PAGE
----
The Philadelphians are often esteemed as a model church because Jesus never rebuked them—as though escaping censure was the high point of Christian living. (What a sad way to read these love letters from Jesus. “I got a letter from the Lord and he didn’t scold or threaten to kill me. I’m so blessed.”) Each of the seven letters reveals something of the goodness of God, but nowhere does God’s grace and kindness shine brighter than in this letter to the powerless Philadelphians. In less than 250 words, the Lord gives one of the most stunning summaries of the hope held out in the gospel, and he does this by making promises.
Because many people don’t know what makes the new covenant new, they miss these treasures. They read these letters with an old covenant mindset and come away quaking in their boots. This is why it’s essential to understand the difference between the old and new covenants.
The old covenant was characterized by people making promises to God, but the new covenant of grace is based on God’s unbreakable promises to us. In the old covenant people said, “We will,” as in, “We will do everything the Lord says” (Ex. 19:8). But in the new covenant God says “I will.” The old covenant failed because we can’t keep our promises, but the new endures because God is eternally faithful.
In each of the seven letters, Jesus says “I will” at least one time. By making promises to us, Jesus is speaking the language of the new covenant. But to the Philadelphians Jesus says, “I will” no less than eight times:
- I will make them come and bow down at your feet (Rev. 3:9)
- I will make them know that I have loved you. (Rev. 3:9)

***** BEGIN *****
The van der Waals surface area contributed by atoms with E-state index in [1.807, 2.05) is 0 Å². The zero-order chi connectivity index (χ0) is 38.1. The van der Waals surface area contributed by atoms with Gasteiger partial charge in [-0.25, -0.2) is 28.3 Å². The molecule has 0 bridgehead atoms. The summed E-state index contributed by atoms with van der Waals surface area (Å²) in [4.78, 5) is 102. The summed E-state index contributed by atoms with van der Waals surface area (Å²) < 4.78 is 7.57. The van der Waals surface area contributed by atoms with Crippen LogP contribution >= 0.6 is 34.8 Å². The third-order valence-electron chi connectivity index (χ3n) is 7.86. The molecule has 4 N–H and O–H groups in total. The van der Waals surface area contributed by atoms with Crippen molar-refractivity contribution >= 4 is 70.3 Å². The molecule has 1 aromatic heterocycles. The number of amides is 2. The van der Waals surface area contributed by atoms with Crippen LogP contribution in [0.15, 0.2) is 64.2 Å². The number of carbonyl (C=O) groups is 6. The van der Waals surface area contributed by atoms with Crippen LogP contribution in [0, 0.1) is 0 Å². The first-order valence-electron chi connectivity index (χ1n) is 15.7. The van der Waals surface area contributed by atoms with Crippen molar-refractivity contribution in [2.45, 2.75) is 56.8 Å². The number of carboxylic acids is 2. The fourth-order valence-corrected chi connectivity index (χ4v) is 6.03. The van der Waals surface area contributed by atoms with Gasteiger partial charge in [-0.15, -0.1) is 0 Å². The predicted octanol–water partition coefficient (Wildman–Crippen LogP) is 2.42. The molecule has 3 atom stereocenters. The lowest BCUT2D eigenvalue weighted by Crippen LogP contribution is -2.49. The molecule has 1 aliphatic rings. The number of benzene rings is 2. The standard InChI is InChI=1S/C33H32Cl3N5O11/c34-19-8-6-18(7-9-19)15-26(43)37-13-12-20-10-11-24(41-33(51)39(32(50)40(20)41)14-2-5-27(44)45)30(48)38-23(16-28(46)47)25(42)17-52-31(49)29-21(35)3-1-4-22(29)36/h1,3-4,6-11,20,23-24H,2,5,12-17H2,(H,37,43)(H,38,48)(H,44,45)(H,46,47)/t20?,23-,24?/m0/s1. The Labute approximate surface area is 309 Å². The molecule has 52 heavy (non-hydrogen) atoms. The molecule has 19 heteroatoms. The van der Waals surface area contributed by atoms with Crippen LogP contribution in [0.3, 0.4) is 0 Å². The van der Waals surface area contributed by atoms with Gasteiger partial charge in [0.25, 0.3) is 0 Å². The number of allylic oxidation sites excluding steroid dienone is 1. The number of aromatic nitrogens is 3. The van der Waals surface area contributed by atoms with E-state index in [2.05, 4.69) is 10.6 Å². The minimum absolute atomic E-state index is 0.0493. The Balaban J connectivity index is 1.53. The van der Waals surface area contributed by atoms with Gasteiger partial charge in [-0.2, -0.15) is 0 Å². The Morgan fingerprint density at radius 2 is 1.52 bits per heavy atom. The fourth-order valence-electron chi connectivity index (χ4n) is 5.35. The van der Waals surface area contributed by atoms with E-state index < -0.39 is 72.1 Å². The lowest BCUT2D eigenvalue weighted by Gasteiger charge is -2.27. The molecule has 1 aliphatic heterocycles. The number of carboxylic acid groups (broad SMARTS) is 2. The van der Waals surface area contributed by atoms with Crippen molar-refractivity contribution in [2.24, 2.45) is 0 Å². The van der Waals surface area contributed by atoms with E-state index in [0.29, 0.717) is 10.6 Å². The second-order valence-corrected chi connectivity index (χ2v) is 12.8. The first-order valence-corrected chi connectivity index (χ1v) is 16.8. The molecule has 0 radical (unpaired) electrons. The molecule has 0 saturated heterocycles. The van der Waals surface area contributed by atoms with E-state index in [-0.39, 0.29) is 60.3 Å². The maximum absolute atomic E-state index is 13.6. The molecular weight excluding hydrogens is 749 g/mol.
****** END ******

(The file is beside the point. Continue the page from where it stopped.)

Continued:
- I will keep you from the hour of testing (Rev. 3:10)
- I will come quickly (Rev. 3:11)
- I will make you a pillar (Rev. 3:12)
- I will write on you the name of my God (Rev. 3:12)
- I will write on you the name of the city of my God (Rev. 3:12)
- I will write on you my new name (Rev. 3:12)
These promises are not carrots to induce proper behavior. Nor are they performance incentives offered to high achievers. They are pledges from a good God who longs to bless us and who always keeps his word. They are vows guaranteed by the perfect work of Christ (2 Cor. 1:20).
The Philadelphians were highly favored to receive eight beautiful promises. Does this mean they were more special than the rest of us? Not at all. Christ’s words for them are for all the churches.
So how come the other six churches never got these promises? They weren’t ready. The Ephesians had wandered, the Smyrneans were in trouble, the Pergamenes and Thyatirans were conflicted, the Laodiceans were lukewarm, and the Sardians were dead. The other churches all had major problems and Jesus needed to deal with those first.
The Philadelphians were different. They were drinking grace straight from the tap. They did not get more promises because they were better or more deserving but because they were believing-believers. They took God at his word. They had those little fridge magnets that said, “God said it, I believe it, that settles it.” Because they treasured the promises of God, Jesus blessed them with more. They who had been faithful with a little, found themselves with a lot.
Extracted from Paul’s new book, Letters from Jesus.
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